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n the 26th instant. Hereto attached is the only report I have had from Captain Hill, which is marked A. The following list will show the names of owners and the number of bales of cotton destroyed by me with the steamer Milton Brown: * * * * * * * Recapitulation.--Total number of bales, 13,612. O. P. Lyles, Capt., Arkansas Volunteers, C. S. Army, Commanding, &c. Forwarded June 2, 1862, through General Beauregard, by General Van Dorn to War Department. [inclosure A.]Coahoma City, Miss., May 12, 1862. Captain Lyles: We have run as far as we have wood and think ourselves safe. Our men is all sick. Captain Johnson is very sick. We are not able to get out of the way of the enemy if we were pursued. The Emma Bet has not got wood to run here, neither can she get any. I thought I would get aboard of Johnson's boat and send this to you. If you think the Government wants her and you can get wood, you can send her back again to Memphis. If not, let her go to a place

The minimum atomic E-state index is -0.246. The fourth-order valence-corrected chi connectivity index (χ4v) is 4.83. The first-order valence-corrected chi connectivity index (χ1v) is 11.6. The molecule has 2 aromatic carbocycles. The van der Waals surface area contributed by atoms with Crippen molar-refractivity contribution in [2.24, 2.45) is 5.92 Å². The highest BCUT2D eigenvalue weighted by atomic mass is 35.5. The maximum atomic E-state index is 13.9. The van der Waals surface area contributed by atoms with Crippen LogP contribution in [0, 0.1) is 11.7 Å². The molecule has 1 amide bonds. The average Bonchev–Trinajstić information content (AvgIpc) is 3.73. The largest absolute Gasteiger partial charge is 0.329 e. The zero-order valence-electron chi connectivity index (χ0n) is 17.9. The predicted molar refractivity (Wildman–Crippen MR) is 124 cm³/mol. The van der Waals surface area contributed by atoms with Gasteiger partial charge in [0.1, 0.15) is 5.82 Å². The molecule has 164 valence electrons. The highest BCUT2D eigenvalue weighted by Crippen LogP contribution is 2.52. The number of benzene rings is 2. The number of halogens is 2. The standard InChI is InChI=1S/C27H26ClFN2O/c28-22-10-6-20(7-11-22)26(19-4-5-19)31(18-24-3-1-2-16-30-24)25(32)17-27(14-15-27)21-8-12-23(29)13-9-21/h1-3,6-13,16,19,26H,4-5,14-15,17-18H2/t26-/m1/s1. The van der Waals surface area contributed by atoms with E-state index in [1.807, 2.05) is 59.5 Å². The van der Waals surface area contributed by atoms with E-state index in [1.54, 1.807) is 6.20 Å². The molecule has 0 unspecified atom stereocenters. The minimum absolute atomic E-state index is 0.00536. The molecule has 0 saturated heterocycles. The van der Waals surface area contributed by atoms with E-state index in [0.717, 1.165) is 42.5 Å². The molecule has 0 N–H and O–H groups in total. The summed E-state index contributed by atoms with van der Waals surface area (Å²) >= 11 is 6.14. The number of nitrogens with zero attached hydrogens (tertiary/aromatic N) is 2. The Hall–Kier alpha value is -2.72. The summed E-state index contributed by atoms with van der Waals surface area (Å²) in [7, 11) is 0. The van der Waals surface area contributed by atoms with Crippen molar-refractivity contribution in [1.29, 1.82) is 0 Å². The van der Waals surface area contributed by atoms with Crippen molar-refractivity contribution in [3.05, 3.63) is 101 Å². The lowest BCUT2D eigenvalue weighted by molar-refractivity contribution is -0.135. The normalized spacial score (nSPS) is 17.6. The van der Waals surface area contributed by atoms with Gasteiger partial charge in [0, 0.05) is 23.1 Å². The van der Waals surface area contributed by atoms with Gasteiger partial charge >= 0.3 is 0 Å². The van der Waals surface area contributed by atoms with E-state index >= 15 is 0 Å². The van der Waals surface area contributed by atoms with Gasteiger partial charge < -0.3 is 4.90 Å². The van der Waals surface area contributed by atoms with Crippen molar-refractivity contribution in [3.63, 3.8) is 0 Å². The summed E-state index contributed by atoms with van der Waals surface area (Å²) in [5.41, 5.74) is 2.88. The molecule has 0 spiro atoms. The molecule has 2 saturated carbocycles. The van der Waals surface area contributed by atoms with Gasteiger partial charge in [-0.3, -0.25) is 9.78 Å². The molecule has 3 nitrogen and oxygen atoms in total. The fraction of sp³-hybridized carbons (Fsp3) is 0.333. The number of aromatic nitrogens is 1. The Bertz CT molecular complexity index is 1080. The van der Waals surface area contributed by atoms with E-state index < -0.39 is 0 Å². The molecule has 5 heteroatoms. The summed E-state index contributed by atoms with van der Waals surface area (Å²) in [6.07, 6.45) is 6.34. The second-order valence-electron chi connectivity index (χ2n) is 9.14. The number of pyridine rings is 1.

The Daily Dispatch: December 31, 1862., [Electronic resource], Nashville political prisoners released. (search)
Robbery of a lady. --The Memphis Argus states, that during Gen. Hovey's late expedition into Mississippi a lot of soldiers went to the plantation of a Miss Hill, on Coldwater, 22 miles from Friar's Point, in Coahoma co, and ransacked her premises, taking from her $30,000 in gold, and a large lot of Confederate scrip; also, 60 mules, and much other property. Miss Hill's father died a few weeks ago, and left her an immense estate, which has been taken from her in a single day. There was no white male person on the premises when the stragglers entered, but one man the overseer, who ranaway at lightning speed. Miss H. went to Helena, accompanied by her guardian, on the 13th, to endeavor to recover her property, when the received only fair promises from the Federal commander.--No clue was obtained as to the whereabouts of her property.